A cold April The barn will fill.

If the first three days of April be foggy, it prognosticates that there will be a flood in June.


At a glance

* Sow onions, beet, winter cabbage & Broccoli Onion - Image
* Sow your first carrots
* Start succession sowing of peas, beans, lettuce & radish
* Finish planting of late potatoes and earth up earlies
* At the end of the month plant cauliflowers

Outdoor sowings:
Crops to sow outdoors or under cloches include broad beans, beetroots, Brussels sprouts, summer cabbages, leeks, lettuces, hardy peas and radishes.


Tomatoes are one vegetable no allotment should be without. Many varieties can be grown outside in summer, with some even thriving in patio pots or hanging baskets. The earliest crops will develop on plants grown under glass, ideally in a heated greenhouse, but an unheated one will do. Tomatoes are easy to grow from seed, so start sowing now to raise indoor varieties. Sow in a heated propagator to encourage quick germination or grow on a windowsill. To raise outdoor varieties, sow later in March, potting on as plants grow. Plant them out in early June. Sowings can be made in April, but plants will flower and fruit far later than those that were sown earlier.

Fruit Strawberries can be planted out now, it's best to remove flowers in the first year as you conserve strength for growth and gain larger crops in subsequent years. Choose several different varieties to spread the harvest season from June until late summer. Rooted runners, sometimes called crowns, are best obtained from specialist fruit nurseries. Plants should be spaced 45cm (18in) apart in rows about 75cm (2.5ft) apart. The plants don't last forever so you need to rotate them ever three to five years. Some people plant through a layer of black polythene to control weeds. Covering strawberries with cloches will encourage earlier flowering, but you'll need to open the cloches during the day to allow insects in to pollinate the flowers.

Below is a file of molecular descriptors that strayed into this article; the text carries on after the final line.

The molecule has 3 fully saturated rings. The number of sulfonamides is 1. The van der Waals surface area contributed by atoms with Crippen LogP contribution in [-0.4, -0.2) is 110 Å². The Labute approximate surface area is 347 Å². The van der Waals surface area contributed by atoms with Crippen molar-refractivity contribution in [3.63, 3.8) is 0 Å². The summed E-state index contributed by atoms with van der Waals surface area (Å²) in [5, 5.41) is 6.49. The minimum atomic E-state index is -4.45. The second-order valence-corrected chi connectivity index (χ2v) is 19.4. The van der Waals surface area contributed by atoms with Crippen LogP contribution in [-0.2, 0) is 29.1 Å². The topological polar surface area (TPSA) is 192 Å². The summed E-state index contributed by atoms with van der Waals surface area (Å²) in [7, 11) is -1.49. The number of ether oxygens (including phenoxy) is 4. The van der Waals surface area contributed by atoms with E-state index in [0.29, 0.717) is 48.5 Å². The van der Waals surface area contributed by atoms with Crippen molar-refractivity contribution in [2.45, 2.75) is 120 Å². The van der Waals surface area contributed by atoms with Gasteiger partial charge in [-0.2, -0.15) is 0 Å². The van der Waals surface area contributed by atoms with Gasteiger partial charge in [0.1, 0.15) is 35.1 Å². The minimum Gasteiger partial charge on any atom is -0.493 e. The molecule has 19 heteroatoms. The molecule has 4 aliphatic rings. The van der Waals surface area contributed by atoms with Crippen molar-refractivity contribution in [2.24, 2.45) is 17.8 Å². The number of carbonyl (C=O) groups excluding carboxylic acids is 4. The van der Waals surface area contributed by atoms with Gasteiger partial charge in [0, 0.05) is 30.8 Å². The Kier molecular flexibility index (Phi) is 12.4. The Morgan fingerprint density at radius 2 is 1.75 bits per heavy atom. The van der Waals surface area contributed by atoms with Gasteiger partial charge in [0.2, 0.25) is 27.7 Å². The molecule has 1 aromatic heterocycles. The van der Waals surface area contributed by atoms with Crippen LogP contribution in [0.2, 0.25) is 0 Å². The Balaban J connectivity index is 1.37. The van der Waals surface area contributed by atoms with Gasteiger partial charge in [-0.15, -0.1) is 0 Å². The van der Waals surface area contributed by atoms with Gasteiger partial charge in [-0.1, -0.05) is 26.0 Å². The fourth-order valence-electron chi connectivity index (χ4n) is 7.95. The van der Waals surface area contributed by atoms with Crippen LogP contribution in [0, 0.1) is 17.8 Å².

Set out seed potatoes in trays and stand in a cool, bright position for shoots to form. Early varieties can be planted in March, but plant main-crop potatoes later in April. Potatoes can be planted in deep drills or in individual planting holes, with 5cm of soil mounded over the top. Alternatively, plant them through slits in black polythene mulch. If frost threatens, then cover the shoots with horticultural fleece to protect them.

Plant shallot sets in March, spacing them at 15cm (6in) intervals in rows 30cm (12in) apart. When the conditions have warmed up in late March, onion sets can be planted out into a firm seedbed. Planting trees Finish planting bare-rooted fruit trees by the end of March.

Fruit trees
Container-grown trees can be planted out at any time of year. Early blossom Protect flowers on trained or compact fruit trees on frosty nights. Remove covers in the day for insects to reach the blooms. Hand-pollinate the flowers of peaches and nectarines with a soft brush. Outdoor trees will also benefit from a fortnightly spray against peach-leaf curl.

Cover rhubarb with forcing jars or old buckets to exclude light and encourage long tender stalks.

Sow seed in pots in the greenhouse during March and April to raise plants that you can plant out from May to June.